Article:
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Channel Co. Exclusive Research: Strategic Service Providers Are Driving A New Era Of Business Outcome-Based Cloud Services Growth

The 20 percent of solution providers in North America that meet the minimum strategic service provider criteria boast more than $1 million in annual revenue and nearly double the percentage of cloud and managed services sales than those that have not moved to the new business model.

Strategic service providers, which are driving a higher percentage of sales based on solving business problems , have $1 million more in annual revenue and nearly double the percentage of cloud and managed services sales than solution providers that have not moved to the new business model, according to a new The Channel Co. research study.

"These best-of-breed strategic service providers have separated themselves from the pack by solving business problems with services-led solutions," said The Channel Co. CEO Robert Faletra, who over the past three decades has helped power the channel transformation from reseller to VAR to solution provider and now strategic service provider. "They have made the jump to solving business problems with cloud services and generating recurring revenue."

The minimum criteria to meet The Channel Co. strategic service provider research benchmark is 20 percent of annual engagements from business problem-solving rather than procurement, 34 percent of overall revenue from services rather than products, and 55 percent of total services sales from recurring revenue rather than IT project-based services, according to The Channel Co research.

Approximately 20 percent of the 170,000 solution providers in North America meet the minimum strategic service provider criteria and includes systems integrators, consultants and ISVs.

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The Channel Co. research, which is based on an annual census of more than 600 solution provider respondents, is being presented in a six-city nationwide road show titled "Surviving & Managing The Shift To The Strategic Service Provider Model." The road show kicked off March 23 in Irvine, Calif., and concludes April 26 in Austin, Texas. In addition to the strategic service provider research, the road show includes exclusive The Channel Co. research on the partner’s buying journey.

Faletra called on technology vendors and solution providers to think through necessary changes based on The Channel Co. research in order to thrive in the new era. "This data is crucial for vendors and solution providers trying to survive the shift to the strategic service provider model," he said.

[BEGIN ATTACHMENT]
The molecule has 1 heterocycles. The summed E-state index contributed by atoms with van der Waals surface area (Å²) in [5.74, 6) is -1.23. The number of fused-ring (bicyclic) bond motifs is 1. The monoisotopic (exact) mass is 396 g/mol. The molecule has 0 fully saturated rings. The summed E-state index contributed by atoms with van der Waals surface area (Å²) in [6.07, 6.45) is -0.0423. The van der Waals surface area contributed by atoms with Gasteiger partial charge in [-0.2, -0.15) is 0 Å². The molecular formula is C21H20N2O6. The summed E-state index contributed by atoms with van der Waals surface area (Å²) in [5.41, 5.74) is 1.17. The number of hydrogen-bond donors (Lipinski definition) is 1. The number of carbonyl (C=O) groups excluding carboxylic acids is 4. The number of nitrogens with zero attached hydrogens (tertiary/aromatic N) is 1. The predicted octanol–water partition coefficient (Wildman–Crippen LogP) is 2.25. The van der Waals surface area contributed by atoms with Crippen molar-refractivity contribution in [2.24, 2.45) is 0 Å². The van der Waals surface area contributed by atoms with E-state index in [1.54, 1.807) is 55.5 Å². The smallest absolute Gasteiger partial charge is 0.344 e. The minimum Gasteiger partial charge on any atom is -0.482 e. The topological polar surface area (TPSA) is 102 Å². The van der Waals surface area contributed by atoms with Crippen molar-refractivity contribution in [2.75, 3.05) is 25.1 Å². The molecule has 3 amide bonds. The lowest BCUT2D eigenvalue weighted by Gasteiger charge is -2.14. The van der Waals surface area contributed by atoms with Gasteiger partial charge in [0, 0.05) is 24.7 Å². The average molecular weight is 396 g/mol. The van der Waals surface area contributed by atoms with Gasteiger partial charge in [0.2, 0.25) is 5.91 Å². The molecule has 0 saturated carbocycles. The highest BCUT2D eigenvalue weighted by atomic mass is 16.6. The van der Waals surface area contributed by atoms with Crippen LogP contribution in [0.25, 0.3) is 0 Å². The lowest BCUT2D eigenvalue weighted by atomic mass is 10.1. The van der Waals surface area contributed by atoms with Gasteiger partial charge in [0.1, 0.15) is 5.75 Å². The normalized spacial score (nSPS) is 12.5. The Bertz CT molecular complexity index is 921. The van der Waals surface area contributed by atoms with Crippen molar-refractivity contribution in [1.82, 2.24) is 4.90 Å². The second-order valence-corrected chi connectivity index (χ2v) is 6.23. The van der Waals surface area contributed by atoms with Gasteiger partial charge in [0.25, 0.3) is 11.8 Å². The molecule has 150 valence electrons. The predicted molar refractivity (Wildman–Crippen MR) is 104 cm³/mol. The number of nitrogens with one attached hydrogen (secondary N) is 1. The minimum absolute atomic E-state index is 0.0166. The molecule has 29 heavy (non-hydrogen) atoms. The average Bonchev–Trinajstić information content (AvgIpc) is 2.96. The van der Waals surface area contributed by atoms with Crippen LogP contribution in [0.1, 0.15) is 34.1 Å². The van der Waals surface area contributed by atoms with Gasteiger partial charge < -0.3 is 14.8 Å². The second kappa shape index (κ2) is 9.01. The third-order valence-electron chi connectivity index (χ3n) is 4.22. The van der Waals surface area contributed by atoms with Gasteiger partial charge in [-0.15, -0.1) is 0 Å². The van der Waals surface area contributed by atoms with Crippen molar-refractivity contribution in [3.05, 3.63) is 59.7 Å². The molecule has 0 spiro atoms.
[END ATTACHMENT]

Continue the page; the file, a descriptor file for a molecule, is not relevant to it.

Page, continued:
For solution providers, the shift means benchmarking themselves against the minimum strategic service provider criteria, said Faletra. For vendors, it means profiling partners for the three dimensions of the strategic service provider model, providing strategic consulting guidance for partners, and then providing channel programs and sales policies to support the new model.

The changes between the emerging strategic service provider population and the rest of the solution provider universe are striking. The new strategic service provider channel elite with 40 percent of their annual engagements coming from solving business problems are driving 68 percent of their median $4.29 million in annual sales from services, with cloud services accounting for 17 percent of sales, according to The Channel Co. research. That compares with 55 percent of $3.2 million in median sales from services for other solution providers, with cloud services accounting for only 9 percent of sales.

’But this is a balancing act,’ said Faletra noting the more traditional model isn’t being erased any time soon so suppliers need to manage both sides of the channel model equation.

Strategic service providers have a higher level of services and product growth because they are solving business problems at the very outset of the client engagement, said Rauline Ochs, a channel strategist for The Channel Co.'s IPED Channel Research Consulting & Training Business, discussing the data compiled from the in-depth census.

"Customers are literally betting their business on these strategic service providers," said Ochs. "They are trusted advisers driving the business problem resolution before the commodity hardware and software purchases are made. They have greater control of the technology sale and, with their influence, they are getting the follow-on product sales and consulting services."


Fifty-five percent of the strategic service providers, which sell more often to SMBs, classify themselves as MSPs (managed service providers/hosters) compared with 23 percent of solution providers who do not meet the strategic service provider criteria. The utility-based consumption pricing model, meanwhile, is being used as the primary model for 42 percent of strategic service providers versus 34 percent for the overall solution provider population.

"These best-of-breed strategic service providers have cracked the code and figured out how to solve business problems in a recurring revenue model for midmarket and SMB customers," said Ochs. "It's a very profitable model for them so they are selling in that manner at a higher rate."

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WBM Office Systems, a $55 million, Saskatoon, Saskatchewan-based strategic service provider, has driven double-digit sales growth in recurring revenue for the past seven years by adopting the strategic service provider focus on business outcomes, said Chief Technology Officer Travis Weber.

WBM is beyond the minimum strategic service provider criteria in the three key benchmarks with 80 percent of all annual engagements based on business outcomes, 40 percent of annual revenue from services rather than products, and 75 percent of total services sales from recurring revenue, said Weber.

WBM is selling "business outcomes" focused on strategic planning rather than technology products, he said. "We are delivering practical results for the business, not just technology product speeds and feeds and model numbers," Weber said. "This is a really big shift. The organizations that figure it out are going to be the big winners in an era where we are going to see lots of consolidation in the managed service provider market. The ones that figure it out are the ones that are going to be around in five years."

[Strategic Service Provider Era Is Here: 10 Changes Solution Providers Need To Start Making Now]